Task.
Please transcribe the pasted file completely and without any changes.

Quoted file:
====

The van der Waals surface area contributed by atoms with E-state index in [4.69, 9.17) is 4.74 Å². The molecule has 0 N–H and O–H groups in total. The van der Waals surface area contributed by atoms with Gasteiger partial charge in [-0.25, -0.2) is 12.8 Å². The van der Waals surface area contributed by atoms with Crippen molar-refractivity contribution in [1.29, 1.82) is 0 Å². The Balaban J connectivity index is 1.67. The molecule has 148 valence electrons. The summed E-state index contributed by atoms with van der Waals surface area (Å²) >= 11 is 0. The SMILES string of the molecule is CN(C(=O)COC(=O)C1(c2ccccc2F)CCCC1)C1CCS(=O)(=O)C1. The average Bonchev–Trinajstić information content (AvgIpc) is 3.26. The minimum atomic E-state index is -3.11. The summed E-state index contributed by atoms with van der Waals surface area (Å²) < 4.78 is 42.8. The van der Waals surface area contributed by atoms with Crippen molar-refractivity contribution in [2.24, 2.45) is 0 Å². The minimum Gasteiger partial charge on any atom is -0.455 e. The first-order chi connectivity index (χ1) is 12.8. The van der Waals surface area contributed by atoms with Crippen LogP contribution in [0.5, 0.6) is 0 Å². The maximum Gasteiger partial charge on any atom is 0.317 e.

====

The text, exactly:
The van der Waals surface area contributed by atoms with E-state index in [4.69, 9.17) is 4.74 Å². The molecule has 0 N–H and O–H groups in total. The van der Waals surface area contributed by atoms with Gasteiger partial charge in [-0.25, -0.2) is 12.8 Å². The van der Waals surface area contributed by atoms with Crippen molar-refractivity contribution in [1.29, 1.82) is 0 Å². The Balaban J connectivity index is 1.67. The molecule has 148 valence electrons. The summed E-state index contributed by atoms with van der Waals surface area (Å²) >= 11 is 0. The SMILES string of the molecule is CN(C(=O)COC(=O)C1(c2ccccc2F)CCCC1)C1CCS(=O)(=O)C1. The average Bonchev–Trinajstić information content (AvgIpc) is 3.26. The minimum atomic E-state index is -3.11. The summed E-state index contributed by atoms with van der Waals surface area (Å²) < 4.78 is 42.8. The van der Waals surface area contributed by atoms with Crippen molar-refractivity contribution in [2.24, 2.45) is 0 Å². The minimum Gasteiger partial charge on any atom is -0.455 e. The first-order chi connectivity index (χ1) is 12.8. The van der Waals surface area contributed by atoms with Crippen LogP contribution in [0.5, 0.6) is 0 Å². The maximum Gasteiger partial charge on any atom is 0.317 e.